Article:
We are entering a critical time in the development of downtown Lake Oswego. With foresight, our city planners and leaders held steadfast to a vision for a dynamic downtown through many ups and downs. Those that were here during those years, remember some rather dismal proposals by developers for a strip mall at the corner of State and A.
As a Lake Oswego resident and architect, I participated in the early citywide visioning workshops that established the planning criteria for what has now become a model for civic redevelopment.
We are now at a new juncture in our city planning. We are being asked by the council to authorize the purchase of a $20 million West End Building. Ironically, this time there has been no planning and no vision for this facility developed by the community, but rather we are given only a laundry list of potential uses. Unfortunately, this list includes the potential relocation of the city hall and library that, I believe, would do a major disservice to all of the work that has gone into the redevelopment of our downtown.
In my years of practicing architecture and designing communities, it has become clear to me that what defines a 'place' is so much more than the buildings we build. The identity of Lake Oswego comes from the people and activities that inhabit our community. Through centuries of community development around the world, the locations of the town hall and the library have signified the center of a community. Finding these key civic places is how we all know where we are in a town or city. To move these is to make a decision to move the 'city.' Such a decision should not be made lightly.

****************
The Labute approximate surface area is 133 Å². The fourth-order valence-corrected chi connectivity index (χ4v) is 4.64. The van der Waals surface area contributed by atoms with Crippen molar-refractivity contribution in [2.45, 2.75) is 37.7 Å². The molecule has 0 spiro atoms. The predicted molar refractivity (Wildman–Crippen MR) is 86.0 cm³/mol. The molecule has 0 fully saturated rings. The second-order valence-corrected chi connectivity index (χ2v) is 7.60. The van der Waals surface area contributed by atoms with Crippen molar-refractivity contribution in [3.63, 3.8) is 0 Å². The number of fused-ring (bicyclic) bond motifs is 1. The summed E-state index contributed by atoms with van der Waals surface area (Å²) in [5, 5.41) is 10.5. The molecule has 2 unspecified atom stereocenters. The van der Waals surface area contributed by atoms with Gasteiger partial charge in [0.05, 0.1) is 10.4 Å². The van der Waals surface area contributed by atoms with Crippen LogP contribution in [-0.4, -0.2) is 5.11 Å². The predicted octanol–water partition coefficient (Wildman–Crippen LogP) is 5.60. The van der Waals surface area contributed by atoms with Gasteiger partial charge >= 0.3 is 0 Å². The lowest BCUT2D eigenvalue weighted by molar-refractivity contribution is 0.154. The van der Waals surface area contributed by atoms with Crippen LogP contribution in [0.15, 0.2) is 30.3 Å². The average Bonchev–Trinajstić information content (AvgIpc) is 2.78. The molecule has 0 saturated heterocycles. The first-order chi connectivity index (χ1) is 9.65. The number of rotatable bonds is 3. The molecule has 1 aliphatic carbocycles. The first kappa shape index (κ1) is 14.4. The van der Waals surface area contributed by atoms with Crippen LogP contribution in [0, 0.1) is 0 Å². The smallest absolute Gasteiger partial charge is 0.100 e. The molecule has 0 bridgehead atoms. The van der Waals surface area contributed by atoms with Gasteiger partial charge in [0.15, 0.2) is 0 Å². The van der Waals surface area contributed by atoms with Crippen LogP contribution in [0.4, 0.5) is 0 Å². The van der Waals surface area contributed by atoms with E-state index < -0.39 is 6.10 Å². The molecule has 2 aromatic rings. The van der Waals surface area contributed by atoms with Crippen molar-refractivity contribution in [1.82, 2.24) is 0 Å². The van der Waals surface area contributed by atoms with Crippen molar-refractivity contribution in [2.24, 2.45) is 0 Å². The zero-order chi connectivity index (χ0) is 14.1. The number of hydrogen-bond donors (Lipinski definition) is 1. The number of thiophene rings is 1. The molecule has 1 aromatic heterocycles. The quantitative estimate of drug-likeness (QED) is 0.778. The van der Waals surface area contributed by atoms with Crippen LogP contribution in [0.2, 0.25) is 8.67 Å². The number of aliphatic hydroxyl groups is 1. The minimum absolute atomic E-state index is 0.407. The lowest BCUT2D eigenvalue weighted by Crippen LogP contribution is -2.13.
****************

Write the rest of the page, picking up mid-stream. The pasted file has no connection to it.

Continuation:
It appears that, in fact, the initial motivating factor for purchasing the WEB building is one of securing what was determined to be a 'vital' purchase of real estate (land, not building) during a time of rapid growth and development. It was also very clear at the time that this purchase was made predominately for the purposes of developing the site for a community recreation center. The cost of the community center skyrocketed during the community planning process, ironically made even more unattainable by the very high cost of the property on which it was to stand. (Note: all of Portland's new community recreation centers are sited on park land already publicly owned). So far as an asset, the WEB building is not making sense. Its high initial cost was based on a location adjacent to some of the most highly valued office development in the region making it a difficult starting point for any civic project.
We are now being asked to back into the purchase of a property and structure with no clear use. Before we jump in with both feet and no idea how deep the hole is or what is at the bottom, I believe the council should withdraw the ballot measure and initiate a six to nine month community planning process to define our civic space and function needs. Do we need a larger library - if yes, then where should it be? The same visioning that created our beautiful new downtown, could likewise build upon what we have started. What about a library above retail on the Wizer block overlooking Millennium Plaza Park - think about what $20 million would do for a city project like that! Or maybe a library could anchor an extension of our city through the Foothills redevelopment with a beautiful view of the Willamette and Foothills Park. With vision, the possibilities are endless. Without it, one might just get backed into a corner. Let's proactively plan now for our future before we commit to a new course.
Alec Holser is a resident of Lake Oswego.